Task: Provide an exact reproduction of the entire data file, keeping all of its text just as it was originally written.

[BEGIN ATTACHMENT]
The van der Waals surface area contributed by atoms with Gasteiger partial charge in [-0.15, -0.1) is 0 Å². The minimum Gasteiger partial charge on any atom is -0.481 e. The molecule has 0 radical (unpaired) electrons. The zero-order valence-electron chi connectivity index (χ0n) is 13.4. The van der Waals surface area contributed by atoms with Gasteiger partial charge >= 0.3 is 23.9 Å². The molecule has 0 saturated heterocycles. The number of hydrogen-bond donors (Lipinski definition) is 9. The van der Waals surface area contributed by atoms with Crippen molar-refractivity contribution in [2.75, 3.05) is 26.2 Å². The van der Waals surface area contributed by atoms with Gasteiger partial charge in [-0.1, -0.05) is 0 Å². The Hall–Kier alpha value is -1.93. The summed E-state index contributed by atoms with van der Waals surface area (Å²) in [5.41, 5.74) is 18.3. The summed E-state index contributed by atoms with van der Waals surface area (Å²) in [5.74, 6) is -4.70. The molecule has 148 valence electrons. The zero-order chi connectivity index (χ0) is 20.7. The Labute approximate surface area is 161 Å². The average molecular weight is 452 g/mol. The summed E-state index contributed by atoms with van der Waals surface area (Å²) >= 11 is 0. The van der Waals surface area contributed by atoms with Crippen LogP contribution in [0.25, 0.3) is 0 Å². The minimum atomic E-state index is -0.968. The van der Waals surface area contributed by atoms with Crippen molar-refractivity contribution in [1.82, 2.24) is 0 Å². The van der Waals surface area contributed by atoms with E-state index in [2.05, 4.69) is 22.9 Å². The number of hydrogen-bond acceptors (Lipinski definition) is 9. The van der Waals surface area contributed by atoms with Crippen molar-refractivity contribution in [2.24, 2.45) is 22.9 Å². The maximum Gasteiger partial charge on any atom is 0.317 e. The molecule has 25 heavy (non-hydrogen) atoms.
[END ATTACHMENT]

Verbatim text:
The van der Waals surface area contributed by atoms with Gasteiger partial charge in [-0.15, -0.1) is 0 Å². The minimum Gasteiger partial charge on any atom is -0.481 e. The molecule has 0 radical (unpaired) electrons. The zero-order valence-electron chi connectivity index (χ0n) is 13.4. The van der Waals surface area contributed by atoms with Gasteiger partial charge >= 0.3 is 23.9 Å². The molecule has 0 saturated heterocycles. The number of hydrogen-bond donors (Lipinski definition) is 9. The van der Waals surface area contributed by atoms with Crippen molar-refractivity contribution in [2.75, 3.05) is 26.2 Å². The van der Waals surface area contributed by atoms with Gasteiger partial charge in [-0.1, -0.05) is 0 Å². The Hall–Kier alpha value is -1.93. The summed E-state index contributed by atoms with van der Waals surface area (Å²) in [5.41, 5.74) is 18.3. The summed E-state index contributed by atoms with van der Waals surface area (Å²) in [5.74, 6) is -4.70. The molecule has 148 valence electrons. The zero-order chi connectivity index (χ0) is 20.7. The Labute approximate surface area is 161 Å². The average molecular weight is 452 g/mol. The summed E-state index contributed by atoms with van der Waals surface area (Å²) >= 11 is 0. The van der Waals surface area contributed by atoms with Crippen LogP contribution in [0.25, 0.3) is 0 Å². The minimum atomic E-state index is -0.968. The van der Waals surface area contributed by atoms with Crippen molar-refractivity contribution in [1.82, 2.24) is 0 Å². The van der Waals surface area contributed by atoms with E-state index in [2.05, 4.69) is 22.9 Å². The number of hydrogen-bond acceptors (Lipinski definition) is 9. The van der Waals surface area contributed by atoms with Crippen molar-refractivity contribution in [2.24, 2.45) is 22.9 Å². The maximum Gasteiger partial charge on any atom is 0.317 e. The molecule has 25 heavy (non-hydrogen) atoms.